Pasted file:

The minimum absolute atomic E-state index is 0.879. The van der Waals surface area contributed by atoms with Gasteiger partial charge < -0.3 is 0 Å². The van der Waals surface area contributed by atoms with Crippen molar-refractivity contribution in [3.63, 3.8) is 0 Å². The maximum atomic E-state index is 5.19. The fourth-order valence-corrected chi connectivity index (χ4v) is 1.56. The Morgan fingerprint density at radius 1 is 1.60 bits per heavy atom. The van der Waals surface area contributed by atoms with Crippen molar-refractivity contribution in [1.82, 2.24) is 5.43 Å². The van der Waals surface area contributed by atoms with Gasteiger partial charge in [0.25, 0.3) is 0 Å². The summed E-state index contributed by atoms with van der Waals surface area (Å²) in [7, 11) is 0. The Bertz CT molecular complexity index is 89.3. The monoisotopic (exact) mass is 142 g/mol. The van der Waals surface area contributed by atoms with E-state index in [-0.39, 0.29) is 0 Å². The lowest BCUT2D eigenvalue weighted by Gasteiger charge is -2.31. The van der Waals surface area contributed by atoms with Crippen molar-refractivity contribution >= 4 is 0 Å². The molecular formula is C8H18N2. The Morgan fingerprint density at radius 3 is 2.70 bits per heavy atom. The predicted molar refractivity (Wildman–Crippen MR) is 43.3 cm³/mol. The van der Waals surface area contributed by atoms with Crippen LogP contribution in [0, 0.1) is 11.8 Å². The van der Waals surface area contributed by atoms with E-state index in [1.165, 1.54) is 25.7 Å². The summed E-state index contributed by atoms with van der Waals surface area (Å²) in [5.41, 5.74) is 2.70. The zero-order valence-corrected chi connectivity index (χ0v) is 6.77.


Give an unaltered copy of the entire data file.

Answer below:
The minimum absolute atomic E-state index is 0.879. The van der Waals surface area contributed by atoms with Gasteiger partial charge < -0.3 is 0 Å². The van der Waals surface area contributed by atoms with Crippen molar-refractivity contribution in [3.63, 3.8) is 0 Å². The maximum atomic E-state index is 5.19. The fourth-order valence-corrected chi connectivity index (χ4v) is 1.56. The Morgan fingerprint density at radius 1 is 1.60 bits per heavy atom. The van der Waals surface area contributed by atoms with Crippen molar-refractivity contribution in [1.82, 2.24) is 5.43 Å². The van der Waals surface area contributed by atoms with Gasteiger partial charge in [0.25, 0.3) is 0 Å². The summed E-state index contributed by atoms with van der Waals surface area (Å²) in [7, 11) is 0. The Bertz CT molecular complexity index is 89.3. The monoisotopic (exact) mass is 142 g/mol. The van der Waals surface area contributed by atoms with E-state index in [-0.39, 0.29) is 0 Å². The lowest BCUT2D eigenvalue weighted by Gasteiger charge is -2.31. The van der Waals surface area contributed by atoms with Crippen molar-refractivity contribution >= 4 is 0 Å². The molecular formula is C8H18N2. The Morgan fingerprint density at radius 3 is 2.70 bits per heavy atom. The predicted molar refractivity (Wildman–Crippen MR) is 43.3 cm³/mol. The van der Waals surface area contributed by atoms with Crippen LogP contribution in [0, 0.1) is 11.8 Å². The van der Waals surface area contributed by atoms with E-state index in [1.165, 1.54) is 25.7 Å². The summed E-state index contributed by atoms with van der Waals surface area (Å²) in [5.41, 5.74) is 2.70. The zero-order valence-corrected chi connectivity index (χ0v) is 6.77.